Bavaria gets new gas-fired power plant to ensure supply security
Clean Energy Wire
In 2023, energy company LEAG will start to operate a new gas-fired power plant near Ulm, in Germany’s southern state of Bavaria, in time to help stabilise electricity supply after the closure of the country’s last nuclear power stations. Transmission grid operator Amprion has awarded the contract for the new 300-megawatt station at Leipheim, which will serve to stabilise the power grid in emergency situations. The gas turbine will be exclusively used for this purpose and not sell its power on the market, Amprion said. LEAG, which has recently bought the local project developer GLK, is already operating gas-fired plants in eastern Germany.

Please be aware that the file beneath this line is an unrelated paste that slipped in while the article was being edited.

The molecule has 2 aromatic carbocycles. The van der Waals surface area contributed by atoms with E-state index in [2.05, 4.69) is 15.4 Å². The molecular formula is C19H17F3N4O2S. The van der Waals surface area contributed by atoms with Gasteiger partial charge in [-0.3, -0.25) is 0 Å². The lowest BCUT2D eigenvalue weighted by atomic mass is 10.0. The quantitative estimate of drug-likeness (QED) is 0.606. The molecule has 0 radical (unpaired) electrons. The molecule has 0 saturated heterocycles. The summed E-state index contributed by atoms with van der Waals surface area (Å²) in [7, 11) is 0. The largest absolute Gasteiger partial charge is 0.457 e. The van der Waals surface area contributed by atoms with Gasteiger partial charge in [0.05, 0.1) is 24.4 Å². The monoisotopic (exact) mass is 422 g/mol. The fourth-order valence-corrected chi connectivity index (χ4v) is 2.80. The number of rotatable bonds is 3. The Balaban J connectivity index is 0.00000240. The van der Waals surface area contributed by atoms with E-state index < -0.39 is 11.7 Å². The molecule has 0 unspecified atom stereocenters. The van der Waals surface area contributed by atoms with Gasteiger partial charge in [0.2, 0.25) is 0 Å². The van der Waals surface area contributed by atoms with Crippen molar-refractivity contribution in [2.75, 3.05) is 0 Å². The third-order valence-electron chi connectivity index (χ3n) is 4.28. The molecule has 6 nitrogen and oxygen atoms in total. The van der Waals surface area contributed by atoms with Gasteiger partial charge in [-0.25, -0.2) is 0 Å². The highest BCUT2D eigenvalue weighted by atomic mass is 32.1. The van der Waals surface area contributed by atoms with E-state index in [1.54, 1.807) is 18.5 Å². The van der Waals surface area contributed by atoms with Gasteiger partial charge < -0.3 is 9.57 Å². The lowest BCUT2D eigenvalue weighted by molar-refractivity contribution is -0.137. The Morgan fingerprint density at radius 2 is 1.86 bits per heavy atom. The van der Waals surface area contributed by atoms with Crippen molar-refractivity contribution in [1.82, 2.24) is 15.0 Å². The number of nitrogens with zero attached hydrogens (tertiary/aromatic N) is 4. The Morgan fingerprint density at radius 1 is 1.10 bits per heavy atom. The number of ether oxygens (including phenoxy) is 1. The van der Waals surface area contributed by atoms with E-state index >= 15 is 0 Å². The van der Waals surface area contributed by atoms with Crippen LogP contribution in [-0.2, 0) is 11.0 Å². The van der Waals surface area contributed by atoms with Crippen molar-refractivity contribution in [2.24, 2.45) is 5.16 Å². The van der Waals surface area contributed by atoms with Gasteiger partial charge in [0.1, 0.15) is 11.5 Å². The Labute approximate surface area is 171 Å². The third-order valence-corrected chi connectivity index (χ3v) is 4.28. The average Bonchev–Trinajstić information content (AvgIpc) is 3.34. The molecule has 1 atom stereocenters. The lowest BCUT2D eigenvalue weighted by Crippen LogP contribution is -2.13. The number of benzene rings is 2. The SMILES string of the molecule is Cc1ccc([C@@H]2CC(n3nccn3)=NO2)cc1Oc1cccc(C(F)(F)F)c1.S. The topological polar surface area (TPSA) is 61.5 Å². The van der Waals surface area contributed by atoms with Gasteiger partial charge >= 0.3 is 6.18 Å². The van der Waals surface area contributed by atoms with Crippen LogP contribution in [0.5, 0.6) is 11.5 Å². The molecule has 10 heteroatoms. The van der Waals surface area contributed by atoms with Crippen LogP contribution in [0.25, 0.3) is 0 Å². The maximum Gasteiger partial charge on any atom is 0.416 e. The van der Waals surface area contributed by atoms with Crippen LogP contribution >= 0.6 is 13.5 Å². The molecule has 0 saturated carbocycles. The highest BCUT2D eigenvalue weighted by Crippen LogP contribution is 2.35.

The new power plant in Leipheim is one of four new gas-fired turbines that grid operators have tendered in the south of Germany. Hans-Jürgen Brick, chairman of the Management Board of Amprion, said: "Special grid-related operating equipment is an important building block for the transmission grid of the future.” The other three tenders have been awarded to sites in Bavaria (Irsching), Hesse (Biblis) and Baden-Württemberg (Marbach).
Germany’s industrial south is one of its most power-hungry regions and has long been supplied by the region's nuclear power plants. As part of the country’s nuclear exit, these will be shut down at the end of 2022, and in the future wind power from the north of the country will contribute larger amounts to the power needs of the south. While the necessary new north-south power grid connections are built, and to ensure the stability of the grid during times of fluctuating input from renewable sources, transmission grid operators will use the new gas-fired plants as a backup. LEAG said the new plant at Leipheim is planned to operate for ten years after its launch in August 2023. It will be constructed by Siemens Energy.